What happens when you start a network from scratch?
You receive more than 2,000 résumés in six months or so, make 200 hires, from marketing to programming to production, and add a bunch of freelancers.
You come up with shows, concepts and segments.
You don't sleep - especially when you have three daughters, ages 8, 4 and 1, at home.
And you get eager. Really, really eager.
"The hardest part is the wait," said John Entz, Fox Sports Media Group's executive vice president of production and executive producer. "Mentally, we want to get going.
"We've been doing this for so long on pieces of paper, and we're closer and closer to seeing them in person, on the screen.
"We've been doing these maps and grids for years. To have it on in your office or your home, and see the entire thing come together, that's different."
Entz, a Salpointe Catholic High School graduate and former video manager for Lute Olson, is helping to oversee the launch of Fox Sports 1.
The onetime Speed Channel will be rebranded Fox Sports 1, a 24-hour sports station, on Aug. 17.
Entz is in charge of all live events and studio programming for every Fox Sports property - that's a massive deal - save for Fox Sports Live, Fox Sports 1's answer to SportsCenter.
The 42-year-old is only the fifth person to ever hold the title of Fox Sports executive producer. Before returning to Fox - for which he worked from 1996 to 2008 - two years ago, he was the senior vice president of production when MLB Network launched in 2009.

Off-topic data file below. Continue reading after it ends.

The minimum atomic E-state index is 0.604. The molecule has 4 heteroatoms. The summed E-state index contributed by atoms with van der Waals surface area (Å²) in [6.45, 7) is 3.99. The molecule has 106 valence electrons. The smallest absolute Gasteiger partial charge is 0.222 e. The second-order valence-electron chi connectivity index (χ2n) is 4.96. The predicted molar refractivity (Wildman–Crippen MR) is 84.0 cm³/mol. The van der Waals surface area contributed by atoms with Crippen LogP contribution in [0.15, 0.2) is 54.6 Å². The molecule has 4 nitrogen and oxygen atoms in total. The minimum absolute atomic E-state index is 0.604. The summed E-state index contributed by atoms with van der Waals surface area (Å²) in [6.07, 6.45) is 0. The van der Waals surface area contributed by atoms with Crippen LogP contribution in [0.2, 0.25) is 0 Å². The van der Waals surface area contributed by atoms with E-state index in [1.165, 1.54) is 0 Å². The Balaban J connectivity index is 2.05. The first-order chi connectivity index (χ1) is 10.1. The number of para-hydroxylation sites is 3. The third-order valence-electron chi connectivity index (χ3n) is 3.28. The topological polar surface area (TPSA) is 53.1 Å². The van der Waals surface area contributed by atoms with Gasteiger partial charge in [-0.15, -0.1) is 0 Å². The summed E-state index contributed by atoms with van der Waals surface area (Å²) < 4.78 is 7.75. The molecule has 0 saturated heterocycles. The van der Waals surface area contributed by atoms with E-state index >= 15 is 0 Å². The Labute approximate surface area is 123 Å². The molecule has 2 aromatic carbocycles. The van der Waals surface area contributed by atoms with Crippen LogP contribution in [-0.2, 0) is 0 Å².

The league-owned station began with one show.
Fox Sports 1 has more, he said with a nervous laugh.
The station will air Pac-12 football and basketball games this year, along with those from other conferences. UFC fights and UEFA Champions League matches are on the schedule, too; Major League Baseball joins next year, with the World Cup in 2015.
In three weeks, the station will debut with studio shows Crowd Goes Wild, hosted by Regis Philbin, plus Fox Football Daily. Fox Sports 1 will air The Ultimate Fighter and a documentary series, in addition to Fox Sports Live.
"The challenge of building something from scratch is really special to be a part of," said Entz, who lives in Manhattan Beach, Calif. "It's what (UA) coach (Rich) Rodriguez is selling his recruits - 'Being part of the first group of people to do something is a pretty awesome opportunity.'"
Entz keeps the Wildcats close to his heart.
His daughters "know what 'Bear Down' means," he said, and he visits his family in Tucson when he can.
Olson and then-assistant Jim Rosborough helped him get his start in television when, 20 years ago this month, an ESPN gig saved Entz from a future as a P.F. Chang's waiter. (He thought he'd be good at taking orders, but wasn't adept at balancing the tray.)
He was living with his grandmother when she called while Entz was training for the opening of the first P.F. Chang's in Scottsdale.
"She called the pay phone," he said, "and said, 'ESPN called, and they want you to start July 19.'"
Twenty years later, he's part of a new launch.
And it has nothing to do with chicken lettuce wraps or banana spring rolls.
"I'm excited," he said, "to see how the entire thing plays out."
Contact reporter Patrick Finley at firstname.lastname@example.org or 573-4658. On Twitter @PatrickFinley